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Posts Tagged ‘Vienna’

Hauptgebäude1« We have been asking questions since 1365 ». This inspiring statement marking the 650th anniversary of the University of Vienna, is hanging near the imposing entrance of its main building. This sign welcomed this morning the 730 physicists who came to Vienna to participate to the main particle physics conference this year organised by the European Physics Society. For a week, the participants will have to choose among hundreds of presentations where the current status of knowledge in particle physics will be presented along with the newest avenues. and we are already making history: Vienna recorded yesterday its highest ever temperature with 39 ˚C.

And this first day brought recent and exciting results. As announced last week, the LHCb collaboration at CERN has discovered the first pentaquarks, composite objects made of five quarks. Quarks are some of the building blocks of matter. Physicists have observed for decades dozens of different particles made of two or three quarks. For example, many particles are made of a pairs of quark and antiquark, while others, like protons and neutrons, contain three quarks. However, in recent years, a few experimental groups also reported the discovery of tetraquarks, objects composed of four quarks. Finally, last week, thanks to the huge dataset made available by the Large Hadron Collider, scientists from the LHCb experiment achieved what many other groups had tried to do for decades without success, and proudly announced the discovery of pentaquarks. Such composite objects were expected but never observed before. It goes to show how much we still have to discover and understand.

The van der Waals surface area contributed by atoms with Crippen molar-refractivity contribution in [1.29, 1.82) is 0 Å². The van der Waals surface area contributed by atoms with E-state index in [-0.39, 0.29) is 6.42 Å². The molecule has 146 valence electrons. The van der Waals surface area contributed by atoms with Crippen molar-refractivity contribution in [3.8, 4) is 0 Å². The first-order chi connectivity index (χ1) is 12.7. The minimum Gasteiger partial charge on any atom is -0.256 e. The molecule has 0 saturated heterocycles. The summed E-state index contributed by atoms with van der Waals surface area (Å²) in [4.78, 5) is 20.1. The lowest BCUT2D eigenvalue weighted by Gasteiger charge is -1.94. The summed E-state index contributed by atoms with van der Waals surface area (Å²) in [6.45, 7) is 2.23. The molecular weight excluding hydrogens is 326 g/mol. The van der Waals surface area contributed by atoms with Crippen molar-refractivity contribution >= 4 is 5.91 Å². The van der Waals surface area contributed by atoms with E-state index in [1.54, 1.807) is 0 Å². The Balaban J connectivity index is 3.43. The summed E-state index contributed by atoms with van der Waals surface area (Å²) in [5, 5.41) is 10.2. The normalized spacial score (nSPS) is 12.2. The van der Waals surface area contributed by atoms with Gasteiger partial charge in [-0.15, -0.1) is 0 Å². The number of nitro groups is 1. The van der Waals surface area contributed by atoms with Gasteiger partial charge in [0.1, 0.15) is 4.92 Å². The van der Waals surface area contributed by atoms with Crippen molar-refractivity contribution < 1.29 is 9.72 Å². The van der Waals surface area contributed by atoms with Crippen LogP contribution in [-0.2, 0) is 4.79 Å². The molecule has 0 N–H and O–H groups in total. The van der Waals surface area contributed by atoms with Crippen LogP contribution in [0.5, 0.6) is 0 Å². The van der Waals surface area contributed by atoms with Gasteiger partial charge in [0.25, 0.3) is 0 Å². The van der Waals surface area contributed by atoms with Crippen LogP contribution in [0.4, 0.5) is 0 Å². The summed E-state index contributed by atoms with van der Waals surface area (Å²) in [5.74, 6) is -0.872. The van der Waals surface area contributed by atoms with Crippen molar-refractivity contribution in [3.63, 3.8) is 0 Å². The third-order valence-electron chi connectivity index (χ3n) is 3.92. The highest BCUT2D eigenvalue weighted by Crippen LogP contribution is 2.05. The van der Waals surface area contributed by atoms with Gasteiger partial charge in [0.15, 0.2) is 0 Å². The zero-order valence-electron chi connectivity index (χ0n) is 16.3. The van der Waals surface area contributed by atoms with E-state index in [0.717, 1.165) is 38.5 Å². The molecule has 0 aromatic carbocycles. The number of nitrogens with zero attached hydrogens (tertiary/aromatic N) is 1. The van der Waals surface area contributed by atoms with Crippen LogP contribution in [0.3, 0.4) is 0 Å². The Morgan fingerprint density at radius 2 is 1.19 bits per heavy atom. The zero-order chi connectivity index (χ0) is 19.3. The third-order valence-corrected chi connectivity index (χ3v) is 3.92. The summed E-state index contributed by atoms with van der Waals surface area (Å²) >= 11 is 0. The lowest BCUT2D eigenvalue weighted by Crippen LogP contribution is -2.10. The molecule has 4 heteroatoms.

Another nice piece of news: the T2K neutrino experiment, which takes place in Japan, may have detected the first signs for oscillations of antineutrinos. To this day, there are three known types of neutrinos, each one accompanying its own particle, namely the electron, the muon and the tau. The oscillation process describes how one type of neutrinos can change into another type. This phenomenon has already been observed for neutrinos, but it would be the first observation for antineutrinos. However, all is far from being set in concrete yet, quite the contrary. With only three events at hands, the T2K team still needs to verify if these events really involve antineutrinos and not just neutrinos. They therefore need to collect more date for another year or two before this issue can be settled. If it turns out to be indeed antineutrinos, we would learn more on the similarities or the differences between matter and antimatter.

Several experiments are also trying to establish if there could also be another type of neutrinos, called sterile neutrinos. Their spin would be the opposite of known neutrinos, meaning they would be spinning on themselves in the opposite direction. Clearly, any new type of particle is something worth watching for. The confirmation of the existence of sterile neutrinos would send a shock wave in particle physics since it would constitute an indisputable proof for the existence of a theory more encompassing than the current theoretical model, called the Standard Model. Everything would then have to be rethought. And who knows? Physicists could very well have enough to keep asking difficult questions for another 650 years…

Pauline Gagnon

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